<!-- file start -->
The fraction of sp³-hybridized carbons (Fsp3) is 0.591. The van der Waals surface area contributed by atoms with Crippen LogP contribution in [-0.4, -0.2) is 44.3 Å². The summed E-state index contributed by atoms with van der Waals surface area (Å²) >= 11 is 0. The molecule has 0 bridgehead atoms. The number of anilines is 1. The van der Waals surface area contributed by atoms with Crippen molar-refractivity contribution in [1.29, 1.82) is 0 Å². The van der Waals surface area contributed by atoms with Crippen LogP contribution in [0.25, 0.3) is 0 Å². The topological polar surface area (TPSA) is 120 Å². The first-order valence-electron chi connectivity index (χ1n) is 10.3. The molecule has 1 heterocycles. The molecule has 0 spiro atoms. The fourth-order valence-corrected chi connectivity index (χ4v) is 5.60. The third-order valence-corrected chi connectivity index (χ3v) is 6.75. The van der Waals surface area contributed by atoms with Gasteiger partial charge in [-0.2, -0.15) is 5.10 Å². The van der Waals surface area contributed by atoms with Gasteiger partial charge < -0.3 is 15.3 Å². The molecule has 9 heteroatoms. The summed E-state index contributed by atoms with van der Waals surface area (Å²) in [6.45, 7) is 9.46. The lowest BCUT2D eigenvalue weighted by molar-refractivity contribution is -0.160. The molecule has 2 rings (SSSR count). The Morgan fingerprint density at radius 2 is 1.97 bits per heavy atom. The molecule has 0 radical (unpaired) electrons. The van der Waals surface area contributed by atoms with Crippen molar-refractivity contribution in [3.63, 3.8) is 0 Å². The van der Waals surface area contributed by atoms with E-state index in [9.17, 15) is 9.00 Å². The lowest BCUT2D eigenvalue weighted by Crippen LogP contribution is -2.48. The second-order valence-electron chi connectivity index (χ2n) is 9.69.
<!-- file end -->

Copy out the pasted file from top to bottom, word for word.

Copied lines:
The fraction of sp³-hybridized carbons (Fsp3) is 0.591. The van der Waals surface area contributed by atoms with Crippen LogP contribution in [-0.4, -0.2) is 44.3 Å². The summed E-state index contributed by atoms with van der Waals surface area (Å²) >= 11 is 0. The molecule has 0 bridgehead atoms. The number of anilines is 1. The van der Waals surface area contributed by atoms with Crippen molar-refractivity contribution in [1.29, 1.82) is 0 Å². The van der Waals surface area contributed by atoms with Crippen LogP contribution in [0.25, 0.3) is 0 Å². The topological polar surface area (TPSA) is 120 Å². The first-order valence-electron chi connectivity index (χ1n) is 10.3. The molecule has 1 heterocycles. The molecule has 0 spiro atoms. The fourth-order valence-corrected chi connectivity index (χ4v) is 5.60. The third-order valence-corrected chi connectivity index (χ3v) is 6.75. The van der Waals surface area contributed by atoms with Gasteiger partial charge in [-0.2, -0.15) is 5.10 Å². The van der Waals surface area contributed by atoms with Gasteiger partial charge < -0.3 is 15.3 Å². The molecule has 9 heteroatoms. The summed E-state index contributed by atoms with van der Waals surface area (Å²) in [6.45, 7) is 9.46. The lowest BCUT2D eigenvalue weighted by molar-refractivity contribution is -0.160. The molecule has 2 rings (SSSR count). The Morgan fingerprint density at radius 2 is 1.97 bits per heavy atom. The molecule has 0 radical (unpaired) electrons. The van der Waals surface area contributed by atoms with Crippen molar-refractivity contribution in [3.63, 3.8) is 0 Å². The van der Waals surface area contributed by atoms with E-state index in [9.17, 15) is 9.00 Å². The lowest BCUT2D eigenvalue weighted by Crippen LogP contribution is -2.48. The second-order valence-electron chi connectivity index (χ2n) is 9.69.